Executions continued to take place in public although it was moved to a spot further from the town's centre. In 1883 two black men, Fire and Hoffman, were 'hanged behind the hill, in sight of Voigt's farm'. The sight later became known as 'Hangmanskloof'. Although the execution took place at six o' clock in the morning there was a curious crowd of about 200 to 300 people present. The Express wrote, 'We never remember seeing a more orderly crowd'. While The Friend called it 'a revolting sight'.
With the completion of the new prison ('Ramkraal') the gallows were also moved there, 'near the circular wall enclosure', according to a woman detained here during the Anglo-Boer war, '”¦immense, sturdy and square, erected with thick black beams and ironwork with twenty two steps leading to a platform halfway to the top. Then there is the cloak of black material covering the body of the sentenced in which he or she was dressed prior to the hanging. Further up the framework was the cross-beam from which the rope hung.'
The treatment of the prisoners was still dire and a blot on the name of the otherwise relieved Free State. Corporal punishment was still freely applied – at least to black prisoners because the Magistrate declared 'that he did not like a white man to be flogged'. For adult black prisoners there was the 'kats' and for the younger ones the 'kweperlatjie'. The scourging area at the new prison was used regularly. All prisoners still had to wear foot shackles (often causing painful chafing) with which they had to sleep as well. Mixed working groups with black and white prisoners with a white or black supervisor were a common sight in the town.
To the end of the 1890s the City Council did complain about this phenomenon but only because of the impression it could make on visitors and children. The supervisors were asked to lead their groups around the outskirts of the town to their working areas rather than through the streets. One consolation was that it was quite easy to escape from such a group and one white prisoner who intentionally proved this point was only caught by Major Albrecht, who heard the jingle of the prisoner's chains, after the prisoner unhurriedly went passed the Presidency and Magistrate's Office.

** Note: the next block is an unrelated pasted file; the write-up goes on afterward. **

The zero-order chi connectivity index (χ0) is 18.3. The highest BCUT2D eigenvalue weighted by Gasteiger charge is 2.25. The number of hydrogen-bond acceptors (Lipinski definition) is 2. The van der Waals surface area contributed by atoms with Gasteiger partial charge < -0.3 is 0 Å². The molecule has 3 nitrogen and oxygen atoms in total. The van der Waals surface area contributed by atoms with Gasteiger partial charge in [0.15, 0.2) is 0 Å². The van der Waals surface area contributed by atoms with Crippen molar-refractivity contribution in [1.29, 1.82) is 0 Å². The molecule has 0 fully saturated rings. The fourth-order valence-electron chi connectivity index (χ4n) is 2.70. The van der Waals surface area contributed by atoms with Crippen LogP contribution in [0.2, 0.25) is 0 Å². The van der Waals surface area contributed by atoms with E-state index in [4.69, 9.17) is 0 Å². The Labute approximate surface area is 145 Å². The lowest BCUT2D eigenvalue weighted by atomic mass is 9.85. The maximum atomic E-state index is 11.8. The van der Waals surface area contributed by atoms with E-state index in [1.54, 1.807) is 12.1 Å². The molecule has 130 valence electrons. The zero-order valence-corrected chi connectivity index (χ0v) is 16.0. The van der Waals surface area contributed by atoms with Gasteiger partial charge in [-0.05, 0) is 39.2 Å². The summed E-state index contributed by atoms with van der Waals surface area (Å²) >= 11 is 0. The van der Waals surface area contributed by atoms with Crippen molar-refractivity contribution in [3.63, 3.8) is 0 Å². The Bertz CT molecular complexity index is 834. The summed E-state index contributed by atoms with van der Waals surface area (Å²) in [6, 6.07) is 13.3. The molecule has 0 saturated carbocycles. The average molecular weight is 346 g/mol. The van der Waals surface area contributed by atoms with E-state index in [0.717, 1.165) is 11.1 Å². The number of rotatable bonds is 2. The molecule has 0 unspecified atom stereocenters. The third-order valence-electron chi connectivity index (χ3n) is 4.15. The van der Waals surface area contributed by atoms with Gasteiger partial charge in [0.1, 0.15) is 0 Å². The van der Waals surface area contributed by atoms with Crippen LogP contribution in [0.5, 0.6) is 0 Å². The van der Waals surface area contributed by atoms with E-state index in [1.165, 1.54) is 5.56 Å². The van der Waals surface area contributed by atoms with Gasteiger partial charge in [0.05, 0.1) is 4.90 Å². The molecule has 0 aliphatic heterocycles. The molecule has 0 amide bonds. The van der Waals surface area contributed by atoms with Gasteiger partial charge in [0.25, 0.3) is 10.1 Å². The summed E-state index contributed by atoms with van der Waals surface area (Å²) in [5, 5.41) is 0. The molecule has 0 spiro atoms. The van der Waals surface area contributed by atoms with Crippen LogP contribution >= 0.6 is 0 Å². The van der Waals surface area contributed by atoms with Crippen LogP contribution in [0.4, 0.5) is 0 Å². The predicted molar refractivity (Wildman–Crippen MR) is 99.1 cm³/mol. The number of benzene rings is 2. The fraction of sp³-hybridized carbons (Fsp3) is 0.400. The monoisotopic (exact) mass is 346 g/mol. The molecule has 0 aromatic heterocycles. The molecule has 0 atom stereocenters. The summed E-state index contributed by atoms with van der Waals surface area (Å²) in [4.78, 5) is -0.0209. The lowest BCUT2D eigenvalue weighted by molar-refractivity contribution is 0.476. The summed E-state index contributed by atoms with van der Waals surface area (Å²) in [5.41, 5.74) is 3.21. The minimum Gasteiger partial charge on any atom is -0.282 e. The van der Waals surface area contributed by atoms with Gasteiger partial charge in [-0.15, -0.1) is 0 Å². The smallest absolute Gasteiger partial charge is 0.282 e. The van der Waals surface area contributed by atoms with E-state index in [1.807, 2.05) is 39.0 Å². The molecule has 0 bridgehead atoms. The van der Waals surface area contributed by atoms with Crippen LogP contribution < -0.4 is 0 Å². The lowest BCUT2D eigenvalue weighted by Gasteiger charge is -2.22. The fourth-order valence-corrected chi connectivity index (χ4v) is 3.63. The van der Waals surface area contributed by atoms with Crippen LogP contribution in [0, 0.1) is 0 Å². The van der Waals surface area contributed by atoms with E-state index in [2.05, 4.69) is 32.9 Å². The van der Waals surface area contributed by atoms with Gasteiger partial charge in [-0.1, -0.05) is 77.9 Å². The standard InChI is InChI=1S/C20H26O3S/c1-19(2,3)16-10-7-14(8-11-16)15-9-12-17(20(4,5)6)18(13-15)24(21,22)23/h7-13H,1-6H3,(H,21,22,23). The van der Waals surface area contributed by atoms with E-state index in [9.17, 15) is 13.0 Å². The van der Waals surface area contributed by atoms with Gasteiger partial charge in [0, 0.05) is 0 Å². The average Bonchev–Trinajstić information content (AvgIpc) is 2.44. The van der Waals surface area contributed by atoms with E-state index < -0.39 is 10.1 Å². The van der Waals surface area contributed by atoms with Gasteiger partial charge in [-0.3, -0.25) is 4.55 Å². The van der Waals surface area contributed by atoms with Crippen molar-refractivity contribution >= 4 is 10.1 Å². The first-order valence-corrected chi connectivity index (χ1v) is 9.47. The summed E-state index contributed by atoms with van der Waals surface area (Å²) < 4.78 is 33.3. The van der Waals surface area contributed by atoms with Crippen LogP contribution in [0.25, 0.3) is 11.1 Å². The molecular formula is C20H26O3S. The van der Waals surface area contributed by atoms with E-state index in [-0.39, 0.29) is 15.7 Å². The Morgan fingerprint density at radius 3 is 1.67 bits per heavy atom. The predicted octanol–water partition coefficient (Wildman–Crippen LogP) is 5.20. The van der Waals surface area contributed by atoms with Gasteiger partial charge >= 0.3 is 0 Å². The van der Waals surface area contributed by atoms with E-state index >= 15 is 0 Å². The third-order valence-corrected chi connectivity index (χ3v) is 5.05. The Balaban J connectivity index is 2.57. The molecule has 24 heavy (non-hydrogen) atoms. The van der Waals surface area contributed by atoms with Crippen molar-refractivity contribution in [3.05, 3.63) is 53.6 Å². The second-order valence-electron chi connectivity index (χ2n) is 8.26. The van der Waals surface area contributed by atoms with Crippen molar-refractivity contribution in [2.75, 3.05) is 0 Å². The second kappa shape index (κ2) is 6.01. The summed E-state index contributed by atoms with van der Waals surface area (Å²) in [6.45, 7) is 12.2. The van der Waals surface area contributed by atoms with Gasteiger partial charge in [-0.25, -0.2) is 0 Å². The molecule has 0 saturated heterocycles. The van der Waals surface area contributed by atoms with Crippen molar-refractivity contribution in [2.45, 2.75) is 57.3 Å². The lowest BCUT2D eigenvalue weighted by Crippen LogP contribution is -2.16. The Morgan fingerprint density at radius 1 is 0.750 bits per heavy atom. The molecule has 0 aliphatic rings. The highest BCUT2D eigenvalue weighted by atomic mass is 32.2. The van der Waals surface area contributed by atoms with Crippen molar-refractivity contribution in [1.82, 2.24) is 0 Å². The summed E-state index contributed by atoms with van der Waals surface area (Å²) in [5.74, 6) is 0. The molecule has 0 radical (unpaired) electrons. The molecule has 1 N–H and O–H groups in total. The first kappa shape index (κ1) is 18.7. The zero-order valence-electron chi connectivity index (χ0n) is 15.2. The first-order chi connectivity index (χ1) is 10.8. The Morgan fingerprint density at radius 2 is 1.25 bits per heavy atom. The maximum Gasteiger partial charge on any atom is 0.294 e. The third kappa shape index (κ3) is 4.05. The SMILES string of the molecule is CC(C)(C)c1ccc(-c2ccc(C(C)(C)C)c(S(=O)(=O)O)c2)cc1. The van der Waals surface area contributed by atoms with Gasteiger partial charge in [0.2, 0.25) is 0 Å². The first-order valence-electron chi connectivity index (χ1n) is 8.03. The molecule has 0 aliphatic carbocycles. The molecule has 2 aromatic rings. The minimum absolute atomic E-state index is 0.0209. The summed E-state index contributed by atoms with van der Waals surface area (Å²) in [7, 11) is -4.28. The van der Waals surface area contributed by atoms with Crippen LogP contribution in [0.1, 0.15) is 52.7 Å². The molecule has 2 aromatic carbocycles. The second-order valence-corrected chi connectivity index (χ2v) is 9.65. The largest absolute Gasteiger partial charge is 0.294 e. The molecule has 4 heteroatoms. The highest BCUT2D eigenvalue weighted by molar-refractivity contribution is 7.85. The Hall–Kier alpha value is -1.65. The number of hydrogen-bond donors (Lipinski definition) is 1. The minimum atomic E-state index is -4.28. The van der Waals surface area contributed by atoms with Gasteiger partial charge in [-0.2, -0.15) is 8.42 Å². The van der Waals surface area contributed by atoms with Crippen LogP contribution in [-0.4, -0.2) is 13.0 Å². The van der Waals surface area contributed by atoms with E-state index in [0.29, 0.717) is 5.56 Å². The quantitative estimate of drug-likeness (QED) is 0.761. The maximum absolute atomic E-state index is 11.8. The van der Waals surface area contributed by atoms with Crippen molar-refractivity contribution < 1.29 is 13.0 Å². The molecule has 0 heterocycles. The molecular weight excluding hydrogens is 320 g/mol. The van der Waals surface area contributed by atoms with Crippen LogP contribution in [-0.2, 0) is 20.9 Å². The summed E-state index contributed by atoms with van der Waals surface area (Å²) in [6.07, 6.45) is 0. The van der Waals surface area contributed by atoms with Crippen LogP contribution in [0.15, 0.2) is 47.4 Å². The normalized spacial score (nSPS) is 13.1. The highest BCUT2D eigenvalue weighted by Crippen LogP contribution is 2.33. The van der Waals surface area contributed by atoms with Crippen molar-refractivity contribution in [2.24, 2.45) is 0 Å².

The above text on early Prison History is an abridged version of a translated extract from the following book: Schoeman, K. (1980) Bloemfontein: Die Ontstaan van 'n Stad, 1846-1946. Cape Town: Human and Rousseau.
End of President Brand’s reign
On Saturday 14 July 1888, after playing a game of chess with his son, President Brand suffered a heart attack. Although doctors CJG Krause and BO Kellner came immediately to the President's aid, it was too late. Three days later about 2000 Free State residents attended the state funeral of their President.
Francis Willem Reitz, who was appointed in 1874 as the OFS Chief Justice, was appointed as candidate in the next election. Reitz accepted the nomination and in December 1888 he was elected as the fifth President of the Orange Free State.